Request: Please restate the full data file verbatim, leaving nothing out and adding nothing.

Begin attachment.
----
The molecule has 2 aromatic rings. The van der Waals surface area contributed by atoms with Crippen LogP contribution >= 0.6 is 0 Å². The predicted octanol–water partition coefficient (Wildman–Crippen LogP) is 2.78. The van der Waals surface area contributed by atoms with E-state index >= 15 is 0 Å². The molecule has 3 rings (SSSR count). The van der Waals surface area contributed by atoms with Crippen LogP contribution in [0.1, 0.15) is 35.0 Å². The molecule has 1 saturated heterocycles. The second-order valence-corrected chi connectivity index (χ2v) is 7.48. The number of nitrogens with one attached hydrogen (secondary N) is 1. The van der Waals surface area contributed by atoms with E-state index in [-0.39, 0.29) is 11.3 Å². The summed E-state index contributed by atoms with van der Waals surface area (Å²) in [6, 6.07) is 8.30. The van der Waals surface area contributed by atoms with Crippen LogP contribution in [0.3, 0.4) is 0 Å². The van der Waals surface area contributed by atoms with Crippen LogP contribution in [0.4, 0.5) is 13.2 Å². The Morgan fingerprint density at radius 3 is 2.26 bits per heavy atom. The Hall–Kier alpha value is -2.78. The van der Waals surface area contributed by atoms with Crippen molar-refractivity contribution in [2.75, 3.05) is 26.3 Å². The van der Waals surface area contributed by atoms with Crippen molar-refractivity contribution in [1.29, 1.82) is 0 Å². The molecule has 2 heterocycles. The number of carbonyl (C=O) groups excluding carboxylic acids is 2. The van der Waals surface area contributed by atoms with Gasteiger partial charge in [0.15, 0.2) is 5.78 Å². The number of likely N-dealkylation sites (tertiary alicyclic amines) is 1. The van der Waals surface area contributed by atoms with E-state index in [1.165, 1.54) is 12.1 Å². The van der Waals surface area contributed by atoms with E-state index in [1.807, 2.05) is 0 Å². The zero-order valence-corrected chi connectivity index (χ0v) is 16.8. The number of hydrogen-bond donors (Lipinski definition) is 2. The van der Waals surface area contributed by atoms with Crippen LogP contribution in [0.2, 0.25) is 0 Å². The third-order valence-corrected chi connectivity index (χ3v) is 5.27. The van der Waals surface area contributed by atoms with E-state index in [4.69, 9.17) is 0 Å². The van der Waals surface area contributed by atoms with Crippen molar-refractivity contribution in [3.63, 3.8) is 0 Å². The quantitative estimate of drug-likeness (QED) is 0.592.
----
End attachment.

The molecule has 2 aromatic rings. The van der Waals surface area contributed by atoms with Crippen LogP contribution >= 0.6 is 0 Å². The predicted octanol–water partition coefficient (Wildman–Crippen LogP) is 2.78. The van der Waals surface area contributed by atoms with E-state index >= 15 is 0 Å². The molecule has 3 rings (SSSR count). The van der Waals surface area contributed by atoms with Crippen LogP contribution in [0.1, 0.15) is 35.0 Å². The molecule has 1 saturated heterocycles. The second-order valence-corrected chi connectivity index (χ2v) is 7.48. The number of nitrogens with one attached hydrogen (secondary N) is 1. The van der Waals surface area contributed by atoms with E-state index in [-0.39, 0.29) is 11.3 Å². The summed E-state index contributed by atoms with van der Waals surface area (Å²) in [6, 6.07) is 8.30. The van der Waals surface area contributed by atoms with Crippen LogP contribution in [0.3, 0.4) is 0 Å². The van der Waals surface area contributed by atoms with Crippen LogP contribution in [0.4, 0.5) is 13.2 Å². The Morgan fingerprint density at radius 3 is 2.26 bits per heavy atom. The Hall–Kier alpha value is -2.78. The van der Waals surface area contributed by atoms with Crippen molar-refractivity contribution in [2.75, 3.05) is 26.3 Å². The van der Waals surface area contributed by atoms with Crippen molar-refractivity contribution in [1.29, 1.82) is 0 Å². The molecule has 2 heterocycles. The number of carbonyl (C=O) groups excluding carboxylic acids is 2. The van der Waals surface area contributed by atoms with Gasteiger partial charge in [0.15, 0.2) is 5.78 Å². The number of likely N-dealkylation sites (tertiary alicyclic amines) is 1. The van der Waals surface area contributed by atoms with E-state index in [1.165, 1.54) is 12.1 Å². The van der Waals surface area contributed by atoms with E-state index in [1.807, 2.05) is 0 Å². The zero-order valence-corrected chi connectivity index (χ0v) is 16.8. The number of hydrogen-bond donors (Lipinski definition) is 2. The van der Waals surface area contributed by atoms with Crippen LogP contribution in [0.2, 0.25) is 0 Å². The third-order valence-corrected chi connectivity index (χ3v) is 5.27. The van der Waals surface area contributed by atoms with E-state index in [4.69, 9.17) is 0 Å². The van der Waals surface area contributed by atoms with Crippen molar-refractivity contribution in [3.63, 3.8) is 0 Å². The quantitative estimate of drug-likeness (QED) is 0.592.